Common subtitles fonts overview

If you’re one of these people, you may have thought about which font is good for reading a large amount of text.

When choosing a subtitle font, in general, you only need to pay attention to its readability. There are a lot of pretty fonts you may like, such as fonts from the vintage family, but since they have too many frills, your eyes will quickly get tired from reading. So let’s take a look at some common easy-to-read fonts!


This font was originally designed for display on small monitors, so in terms of readability, it’s one of the best ones.

Best subtitle font Verdana


It’s a really nice font due to its neutrality and readability. One of Helvetica’s best features is that it’s legible even when you’re on the move.

Best subtitle font Helvetica


Part of the Google fonts collection, Montserrat is a sleek sans-serif font that works flawlessly in almost any context.

Best subtitle font Montserrat


A standard font commonly used on web pages and in text editors, Arial is always a safe choice if you read text on a computer screen.

Best subtitle font Arial


Another Google font, Roboto, is suitable for reading captions and is easy to configure on different screens and devices as well.

Best subtitle font Roboto


Oswald is a compact sans-serif font that works well for reading on the screen.

Best subtitle font Oswald


It’s a simple font with rounded letters, which is easy on the eyes but at the same time not too distracting.

Best subtitle font Lato

Is there the best subtitle font

As stated before, the font should allow the viewer to quickly read subtitles, so it should be sans serif, not too thin and not too bold, as visual complexity leads to a decrease in the clarity of the text. Fonts such as Helvetica, Montserrat, and Arial fulfill these conditions perfectly.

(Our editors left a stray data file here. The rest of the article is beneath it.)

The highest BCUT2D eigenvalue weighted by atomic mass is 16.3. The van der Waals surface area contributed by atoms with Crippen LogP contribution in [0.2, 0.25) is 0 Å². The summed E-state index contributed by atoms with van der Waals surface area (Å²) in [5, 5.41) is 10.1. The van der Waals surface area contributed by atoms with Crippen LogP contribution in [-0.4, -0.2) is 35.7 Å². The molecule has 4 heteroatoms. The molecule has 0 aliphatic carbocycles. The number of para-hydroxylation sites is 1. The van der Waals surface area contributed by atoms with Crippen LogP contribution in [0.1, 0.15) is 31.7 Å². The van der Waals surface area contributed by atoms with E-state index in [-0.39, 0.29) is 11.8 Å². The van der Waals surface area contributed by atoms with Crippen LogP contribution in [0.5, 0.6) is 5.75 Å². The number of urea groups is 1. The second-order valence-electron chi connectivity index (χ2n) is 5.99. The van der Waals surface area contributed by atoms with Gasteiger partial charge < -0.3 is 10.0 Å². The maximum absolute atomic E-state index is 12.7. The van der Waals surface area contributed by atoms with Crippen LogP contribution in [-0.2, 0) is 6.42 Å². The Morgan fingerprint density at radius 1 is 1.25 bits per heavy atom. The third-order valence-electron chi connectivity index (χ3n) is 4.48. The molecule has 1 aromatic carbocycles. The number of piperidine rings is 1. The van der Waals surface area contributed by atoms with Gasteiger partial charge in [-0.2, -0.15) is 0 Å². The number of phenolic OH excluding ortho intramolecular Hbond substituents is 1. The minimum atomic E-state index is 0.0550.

Another point is the color of the subtitles. Relative to the picture in the frame, it is easier for the viewer to read the text mostly in colors like white or dull yellow, with a thin black border. Of course, it depends on the specific video, so sometimes it’s up to the viewer to decide which subtitle color fits better.

Customizing subtitle font

What if you already have subtitles and would like to make some changes in them? For example, to change the font style in an SSA, SRT or caption file with some other extension, many use the text editor or special software for editing subtitles. In case of an SRT file, however, you can easily customize your captions with a few clicks with the help of our online tool.

With Clideo’s Subtitle Generator, you only have to upload the video along with the SRT file before you start customizing the text according to your tastes. Plus, if there are inaccuracies in the timing of some lines, you can fix them too.

The tool allows you to stylize subtitle font, size, color and also change the position of the text on the frame. Note that the font selection has Google fonts in it (Roboto, Oswald, Lato, and Montserrat, mentioned earlier, belong to this group). After editing, you can get the video with the customized subtitles already built-in, as well as download the caption file separately.